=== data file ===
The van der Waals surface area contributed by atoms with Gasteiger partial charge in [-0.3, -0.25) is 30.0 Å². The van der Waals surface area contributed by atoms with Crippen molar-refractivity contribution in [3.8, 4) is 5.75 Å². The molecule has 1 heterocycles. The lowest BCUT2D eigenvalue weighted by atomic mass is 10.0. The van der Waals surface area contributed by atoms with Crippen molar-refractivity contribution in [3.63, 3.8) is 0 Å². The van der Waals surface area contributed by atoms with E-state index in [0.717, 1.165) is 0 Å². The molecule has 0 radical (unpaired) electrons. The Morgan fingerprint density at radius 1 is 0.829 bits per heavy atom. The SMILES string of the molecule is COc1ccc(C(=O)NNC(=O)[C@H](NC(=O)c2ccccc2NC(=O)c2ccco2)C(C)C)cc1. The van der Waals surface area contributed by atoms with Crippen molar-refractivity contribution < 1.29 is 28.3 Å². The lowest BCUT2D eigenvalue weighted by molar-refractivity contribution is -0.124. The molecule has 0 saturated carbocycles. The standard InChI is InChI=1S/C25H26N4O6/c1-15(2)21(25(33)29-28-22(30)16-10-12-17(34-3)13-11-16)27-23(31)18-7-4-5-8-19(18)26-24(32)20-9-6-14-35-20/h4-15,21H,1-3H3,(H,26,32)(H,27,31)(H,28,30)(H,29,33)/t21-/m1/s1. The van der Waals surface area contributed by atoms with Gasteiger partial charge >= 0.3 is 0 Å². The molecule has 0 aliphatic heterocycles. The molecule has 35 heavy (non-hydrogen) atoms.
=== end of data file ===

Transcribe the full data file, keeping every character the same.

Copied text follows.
The van der Waals surface area contributed by atoms with Gasteiger partial charge in [-0.3, -0.25) is 30.0 Å². The van der Waals surface area contributed by atoms with Crippen molar-refractivity contribution in [3.8, 4) is 5.75 Å². The molecule has 1 heterocycles. The lowest BCUT2D eigenvalue weighted by atomic mass is 10.0. The van der Waals surface area contributed by atoms with Crippen molar-refractivity contribution in [3.63, 3.8) is 0 Å². The van der Waals surface area contributed by atoms with E-state index in [0.717, 1.165) is 0 Å². The molecule has 0 radical (unpaired) electrons. The Morgan fingerprint density at radius 1 is 0.829 bits per heavy atom. The SMILES string of the molecule is COc1ccc(C(=O)NNC(=O)[C@H](NC(=O)c2ccccc2NC(=O)c2ccco2)C(C)C)cc1. The van der Waals surface area contributed by atoms with Crippen molar-refractivity contribution < 1.29 is 28.3 Å². The lowest BCUT2D eigenvalue weighted by molar-refractivity contribution is -0.124. The molecule has 0 saturated carbocycles. The standard InChI is InChI=1S/C25H26N4O6/c1-15(2)21(25(33)29-28-22(30)16-10-12-17(34-3)13-11-16)27-23(31)18-7-4-5-8-19(18)26-24(32)20-9-6-14-35-20/h4-15,21H,1-3H3,(H,26,32)(H,27,31)(H,28,30)(H,29,33)/t21-/m1/s1. The van der Waals surface area contributed by atoms with Gasteiger partial charge >= 0.3 is 0 Å². The molecule has 0 aliphatic heterocycles. The molecule has 35 heavy (non-hydrogen) atoms.